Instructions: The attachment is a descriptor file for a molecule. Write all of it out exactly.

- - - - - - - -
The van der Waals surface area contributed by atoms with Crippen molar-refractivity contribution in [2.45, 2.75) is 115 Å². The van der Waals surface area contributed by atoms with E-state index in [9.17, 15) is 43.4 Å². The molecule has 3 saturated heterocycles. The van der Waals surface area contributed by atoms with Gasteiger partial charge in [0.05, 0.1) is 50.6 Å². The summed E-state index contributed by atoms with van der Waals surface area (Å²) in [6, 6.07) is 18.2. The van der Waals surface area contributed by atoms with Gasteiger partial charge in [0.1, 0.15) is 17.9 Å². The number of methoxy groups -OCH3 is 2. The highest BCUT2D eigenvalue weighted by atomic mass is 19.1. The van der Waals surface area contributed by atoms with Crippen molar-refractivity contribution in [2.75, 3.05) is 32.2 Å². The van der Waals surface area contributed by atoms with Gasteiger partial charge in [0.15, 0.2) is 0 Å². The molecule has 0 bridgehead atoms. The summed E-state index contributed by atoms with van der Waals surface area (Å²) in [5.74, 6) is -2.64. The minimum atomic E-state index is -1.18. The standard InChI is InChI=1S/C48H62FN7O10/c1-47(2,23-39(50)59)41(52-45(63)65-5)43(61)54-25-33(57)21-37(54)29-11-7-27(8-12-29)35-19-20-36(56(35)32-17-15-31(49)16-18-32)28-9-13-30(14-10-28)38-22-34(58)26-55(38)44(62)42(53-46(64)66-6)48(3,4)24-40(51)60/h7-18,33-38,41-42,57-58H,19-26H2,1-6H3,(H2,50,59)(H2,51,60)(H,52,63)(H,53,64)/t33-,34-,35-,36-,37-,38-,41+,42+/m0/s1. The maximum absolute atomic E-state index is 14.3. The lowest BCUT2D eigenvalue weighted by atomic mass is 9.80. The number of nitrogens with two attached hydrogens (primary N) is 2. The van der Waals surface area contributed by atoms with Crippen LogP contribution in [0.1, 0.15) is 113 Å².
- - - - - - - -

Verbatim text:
The van der Waals surface area contributed by atoms with Crippen molar-refractivity contribution in [2.45, 2.75) is 115 Å². The van der Waals surface area contributed by atoms with E-state index in [9.17, 15) is 43.4 Å². The molecule has 3 saturated heterocycles. The van der Waals surface area contributed by atoms with Gasteiger partial charge in [0.05, 0.1) is 50.6 Å². The summed E-state index contributed by atoms with van der Waals surface area (Å²) in [6, 6.07) is 18.2. The van der Waals surface area contributed by atoms with Gasteiger partial charge in [0.1, 0.15) is 17.9 Å². The number of methoxy groups -OCH3 is 2. The highest BCUT2D eigenvalue weighted by atomic mass is 19.1. The van der Waals surface area contributed by atoms with Crippen molar-refractivity contribution in [2.75, 3.05) is 32.2 Å². The van der Waals surface area contributed by atoms with Gasteiger partial charge in [0.15, 0.2) is 0 Å². The molecule has 0 bridgehead atoms. The summed E-state index contributed by atoms with van der Waals surface area (Å²) in [5.74, 6) is -2.64. The minimum atomic E-state index is -1.18. The standard InChI is InChI=1S/C48H62FN7O10/c1-47(2,23-39(50)59)41(52-45(63)65-5)43(61)54-25-33(57)21-37(54)29-11-7-27(8-12-29)35-19-20-36(56(35)32-17-15-31(49)16-18-32)28-9-13-30(14-10-28)38-22-34(58)26-55(38)44(62)42(53-46(64)66-6)48(3,4)24-40(51)60/h7-18,33-38,41-42,57-58H,19-26H2,1-6H3,(H2,50,59)(H2,51,60)(H,52,63)(H,53,64)/t33-,34-,35-,36-,37-,38-,41+,42+/m0/s1. The maximum absolute atomic E-state index is 14.3. The lowest BCUT2D eigenvalue weighted by atomic mass is 9.80. The number of nitrogens with two attached hydrogens (primary N) is 2. The van der Waals surface area contributed by atoms with Crippen LogP contribution in [0.1, 0.15) is 113 Å².